664 S.E.2d 109
The Legislature has made a clear statement of public policy that individuals who violate the West Virginia Human Rights Act must not only pay compensatory damages to their victim, but they must also the victim's attorney fees and costs. See W.Va. Code, 5- 11-13(c) . The Legislature's policy is a recognition of the fact that, without a fee-and- cost-shifting provision, the Act's beneficial social purposes would often be left unfulfilled. Discriminatory conduct in violation of the Act does not always cause substantial financial harm, so lawyers working on a contingent fee could not financially afford to take up the cause of enforcing the Act on behalf of those directly harmed. Accordingly, requiring violators of the Act to also pay the victim's legal fees and costs therefore not only encourages lawyers to represent victims of discrimination, it also acts as a significant financial deterrent to those individuals who might otherwise ignore the Act.
When settling a lawsuit filed under the Act, this Court said quite clearly in Shafer v. Kings Tire Service, Inc., 215 W.Va. 169, 176 n.8, 597 S.E.2d 302, 309 n.8 (2004) that unless a defendant's offer of judgment under Rule 68(a) explicitly provided that the amount of the offer included costs and attorney fees, then the circuit court should proceed to assess costs and attorney fees in addition to the amount stated in the offer of judgment.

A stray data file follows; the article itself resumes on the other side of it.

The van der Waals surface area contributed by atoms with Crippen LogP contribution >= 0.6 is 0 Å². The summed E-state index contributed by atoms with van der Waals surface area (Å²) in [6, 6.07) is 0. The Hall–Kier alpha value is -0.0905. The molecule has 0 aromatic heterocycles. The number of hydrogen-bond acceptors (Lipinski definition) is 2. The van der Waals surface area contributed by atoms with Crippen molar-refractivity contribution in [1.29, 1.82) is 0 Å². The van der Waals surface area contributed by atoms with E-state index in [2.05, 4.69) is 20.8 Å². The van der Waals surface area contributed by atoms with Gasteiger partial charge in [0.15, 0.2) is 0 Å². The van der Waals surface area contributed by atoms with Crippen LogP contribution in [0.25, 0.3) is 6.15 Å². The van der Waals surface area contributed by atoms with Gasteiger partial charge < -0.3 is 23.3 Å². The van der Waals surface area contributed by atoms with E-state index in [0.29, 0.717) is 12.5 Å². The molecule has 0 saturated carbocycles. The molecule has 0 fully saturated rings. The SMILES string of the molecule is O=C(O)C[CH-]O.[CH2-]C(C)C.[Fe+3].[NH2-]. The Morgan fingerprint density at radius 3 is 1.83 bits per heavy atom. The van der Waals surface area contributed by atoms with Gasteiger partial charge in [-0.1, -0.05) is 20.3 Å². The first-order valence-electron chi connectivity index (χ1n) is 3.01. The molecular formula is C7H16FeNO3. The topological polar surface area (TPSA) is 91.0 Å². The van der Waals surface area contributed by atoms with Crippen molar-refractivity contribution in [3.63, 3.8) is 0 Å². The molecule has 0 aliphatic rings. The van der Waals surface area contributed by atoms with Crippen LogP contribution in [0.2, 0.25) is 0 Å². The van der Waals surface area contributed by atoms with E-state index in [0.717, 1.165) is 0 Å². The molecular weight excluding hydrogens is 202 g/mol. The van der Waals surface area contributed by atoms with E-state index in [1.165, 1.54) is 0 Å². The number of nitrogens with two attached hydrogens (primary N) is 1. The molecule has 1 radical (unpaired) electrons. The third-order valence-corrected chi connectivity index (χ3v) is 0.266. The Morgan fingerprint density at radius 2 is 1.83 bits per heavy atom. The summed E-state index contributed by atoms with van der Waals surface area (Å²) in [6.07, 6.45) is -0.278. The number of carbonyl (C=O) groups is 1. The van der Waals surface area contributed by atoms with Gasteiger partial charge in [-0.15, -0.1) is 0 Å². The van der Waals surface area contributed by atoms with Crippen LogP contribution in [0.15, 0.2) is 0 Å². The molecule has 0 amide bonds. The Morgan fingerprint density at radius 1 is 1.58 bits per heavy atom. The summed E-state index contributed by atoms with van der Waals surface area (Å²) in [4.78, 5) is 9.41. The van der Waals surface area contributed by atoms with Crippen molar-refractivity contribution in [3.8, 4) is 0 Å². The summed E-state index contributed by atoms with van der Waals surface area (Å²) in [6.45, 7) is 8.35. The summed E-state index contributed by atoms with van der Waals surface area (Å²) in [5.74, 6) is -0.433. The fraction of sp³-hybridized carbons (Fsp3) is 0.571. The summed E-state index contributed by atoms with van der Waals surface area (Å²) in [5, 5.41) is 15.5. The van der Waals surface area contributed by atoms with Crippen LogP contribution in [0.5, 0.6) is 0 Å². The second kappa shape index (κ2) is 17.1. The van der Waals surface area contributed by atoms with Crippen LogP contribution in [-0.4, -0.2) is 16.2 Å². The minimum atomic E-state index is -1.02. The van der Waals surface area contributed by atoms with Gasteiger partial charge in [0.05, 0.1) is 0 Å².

In the instant case, the defendants made an offer of judgment under Rule 68(a) that vaguely offered to resolve all claims which have been and/or could have been asserted by plaintiff[.] The defendants, citing to several federal court cases that preceded our decision in Shafer (See footnote 1) , contend that the plaintiffs should have been aware that the defendants implicitly intended that the term claim meant that the defendants intended for their offer to include attorney fees and costs, contrary to this Court's holding in Shafer.
In other words, the defendants are arguing for a gotcha situation. The defendants are asserting that the plaintiffs walked at their own peril into a procedural minefield created by the defendants, and must now suffer the consequences. This is nonsense, and to have adopted this result would have subverted the intent of the Legislature.
The majority's opinion stands for a common sense interpretation of Rule 68 offers of judgment: when a party makes an offer of judgment, the party must say what their offer means with clarity and precision. In a Human Rights Act claim, if a defendant intends for an offer of judgment to resolve the plaintiff's compensatory damages and the plaintiff's claim for attorney fees and litigation expenses, then the offer must say so with specificity.
I respectfully concur with the majority's opinion.